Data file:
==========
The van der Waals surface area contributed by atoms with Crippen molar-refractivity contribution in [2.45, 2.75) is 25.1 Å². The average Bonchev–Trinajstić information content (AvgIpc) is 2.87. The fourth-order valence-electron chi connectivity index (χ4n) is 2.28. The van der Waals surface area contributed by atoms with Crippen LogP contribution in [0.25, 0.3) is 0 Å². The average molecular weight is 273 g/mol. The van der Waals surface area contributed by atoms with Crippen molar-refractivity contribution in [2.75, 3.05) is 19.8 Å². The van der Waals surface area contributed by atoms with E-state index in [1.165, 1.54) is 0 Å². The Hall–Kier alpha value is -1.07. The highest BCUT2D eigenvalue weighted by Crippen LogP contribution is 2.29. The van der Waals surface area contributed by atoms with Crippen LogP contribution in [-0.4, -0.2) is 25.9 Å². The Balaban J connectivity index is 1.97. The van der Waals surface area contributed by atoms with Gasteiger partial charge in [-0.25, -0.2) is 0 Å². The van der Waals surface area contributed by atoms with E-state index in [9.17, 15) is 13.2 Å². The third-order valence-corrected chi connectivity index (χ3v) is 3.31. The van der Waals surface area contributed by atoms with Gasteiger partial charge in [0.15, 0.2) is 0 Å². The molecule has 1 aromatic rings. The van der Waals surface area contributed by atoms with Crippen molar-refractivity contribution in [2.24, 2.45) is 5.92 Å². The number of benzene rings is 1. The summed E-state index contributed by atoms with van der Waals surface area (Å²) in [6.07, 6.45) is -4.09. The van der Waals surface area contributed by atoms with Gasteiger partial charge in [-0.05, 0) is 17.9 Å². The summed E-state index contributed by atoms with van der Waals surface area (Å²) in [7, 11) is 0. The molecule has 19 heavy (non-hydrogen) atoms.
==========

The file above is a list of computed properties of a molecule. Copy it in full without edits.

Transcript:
The van der Waals surface area contributed by atoms with Crippen molar-refractivity contribution in [2.45, 2.75) is 25.1 Å². The average Bonchev–Trinajstić information content (AvgIpc) is 2.87. The fourth-order valence-electron chi connectivity index (χ4n) is 2.28. The van der Waals surface area contributed by atoms with Crippen LogP contribution in [0.25, 0.3) is 0 Å². The average molecular weight is 273 g/mol. The van der Waals surface area contributed by atoms with Crippen molar-refractivity contribution in [2.75, 3.05) is 19.8 Å². The van der Waals surface area contributed by atoms with E-state index in [1.165, 1.54) is 0 Å². The Hall–Kier alpha value is -1.07. The highest BCUT2D eigenvalue weighted by Crippen LogP contribution is 2.29. The van der Waals surface area contributed by atoms with Crippen LogP contribution in [-0.4, -0.2) is 25.9 Å². The Balaban J connectivity index is 1.97. The van der Waals surface area contributed by atoms with Gasteiger partial charge in [-0.25, -0.2) is 0 Å². The van der Waals surface area contributed by atoms with E-state index in [9.17, 15) is 13.2 Å². The third-order valence-corrected chi connectivity index (χ3v) is 3.31. The van der Waals surface area contributed by atoms with Gasteiger partial charge in [0.15, 0.2) is 0 Å². The molecule has 1 aromatic rings. The van der Waals surface area contributed by atoms with Crippen molar-refractivity contribution in [2.24, 2.45) is 5.92 Å². The number of benzene rings is 1. The summed E-state index contributed by atoms with van der Waals surface area (Å²) in [6.07, 6.45) is -4.09. The van der Waals surface area contributed by atoms with Gasteiger partial charge in [-0.05, 0) is 17.9 Å². The summed E-state index contributed by atoms with van der Waals surface area (Å²) in [7, 11) is 0. The molecule has 19 heavy (non-hydrogen) atoms.